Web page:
Utility Patent Applications

A utility patent application is the most costly form of patent applications because it has a very detailed written description.  A utility patent application is directed toward a new and useful product or process, or any new and useful improvement thereof.

Utility patent applications directed toward products include the claims with limitations that define discrete physical structures or materials, although structures may be recited in terms of functional language.  Such claims are referred to as product or apparatus claims.  Product claims are claims that are directed toward machines, manufactures or compositions of matter

Utility patent applications directed toward processes include the claims with limitations that define steps or acts to be performed


A machine is “a concrete thing, consisting of parts, or of certain devices and combination of devices.” Burr v Duryee, 68 US (1 Wall) 531, 570 (1863).

Examples of machines include small appliances (e.g., toasters, blenders, and can openers), large appliances (e.g., washing machines, dryers, and dishwashers), electronics (e.g., general-purpose computers, cell phones, copiers, and printers), power tools (e.g., saws, drill guns, nail guns, compressors), and power sources (e.g., engines, boilers, and furnaces).


A manufacture is “the production of articles for use from raw or prepared materials by giving to these materials new forms, qualities, properties or combinations, whether by hand labor or by machinery.” Diamond v Chakrabarty, 447 US 303, 308, 206 USPQ 193, 196-97 (quoting American Fruit Growers, Inc v Brogdex Co, 283 US 1, 11 (1931)).

Examples of manufactures include clothing items and accessories (e.g., shirts, trousers, jackets, shoes, belts, wallets, and hand bags), furniture items (e.g., desks, tables, chairs, and shelves), and household items (e.g., lamps, picture frames, hand tools, and ladders). 

Composition of Matter

A composition of matter is “a composition of two or more substances, whether [it] be the result of chemical union, or of mechanical mixture, or whether . . . gas, fluid, powder, or solid.” Diamond v Chakrabarty, 447 US 303, 308, 206 USPQ 139, 197 (quoting Shell Development Co v Watson, 149 F Supp 279, 280, 113 USPQ 265, 266 (D.D.C. 1957), aff‘d per curiam, 252 F.2d 861, 116 USPQ 428 (DC Cir 1958)).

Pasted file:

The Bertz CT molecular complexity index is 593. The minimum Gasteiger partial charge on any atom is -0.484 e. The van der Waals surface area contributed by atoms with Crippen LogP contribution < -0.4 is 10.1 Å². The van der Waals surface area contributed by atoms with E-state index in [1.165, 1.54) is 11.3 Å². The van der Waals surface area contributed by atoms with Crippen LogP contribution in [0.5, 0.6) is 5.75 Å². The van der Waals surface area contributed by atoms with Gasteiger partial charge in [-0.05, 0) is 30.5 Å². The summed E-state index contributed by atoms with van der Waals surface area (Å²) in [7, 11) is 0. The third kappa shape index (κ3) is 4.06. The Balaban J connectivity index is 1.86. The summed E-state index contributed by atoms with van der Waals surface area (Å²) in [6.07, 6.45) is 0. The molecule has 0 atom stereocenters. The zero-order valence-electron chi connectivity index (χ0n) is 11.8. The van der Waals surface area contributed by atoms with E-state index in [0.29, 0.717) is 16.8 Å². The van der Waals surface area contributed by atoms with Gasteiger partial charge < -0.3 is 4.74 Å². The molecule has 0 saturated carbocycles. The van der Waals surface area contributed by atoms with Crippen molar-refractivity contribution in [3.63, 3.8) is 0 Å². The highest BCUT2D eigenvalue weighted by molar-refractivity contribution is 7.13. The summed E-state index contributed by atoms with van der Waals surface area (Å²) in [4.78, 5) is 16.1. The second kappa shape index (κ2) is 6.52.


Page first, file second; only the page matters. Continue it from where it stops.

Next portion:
Examples of compositions of matter include adhesives, polymers, alloys, pharmaceutical drugs, herbal supplements and laboratory-created life forms.


A process requires one or more steps.  However, not all processes are patentable.  In order to be a patentable process, a process must 1) be tied to a particular machine, and/or 2) transform an article to a different state or thing.  This is referred to as the machine-transformation test.

An example of a process tied to a machine involves the use of a computer (e.g., computer-operated process to transform raw, uncured rubber into molded, cured rubber products).  Examples of processes that transform articles to different states or things include the use of high temperature and pressure to transform fats into constituent compounds and the transformation of grain meal into purified flour.

Non-Patentable Subject Matter

Three specific exceptions to patentable subject matter include: 1) laws of nature, 2) physical phenomena, and 3) abstract ideas.

Types of Utility Patent Applications

There are two types of utility patent applications, a provisional patent application and a non-provisional patent application.  For more information about provisional patent applications, see the Provisional Patent Applications page.  For more information about non-provisional patent applications, see the Non-Provisional Patent Applications page.   

If you have a question about utility patent applications, askme at thedford@askmeip.com.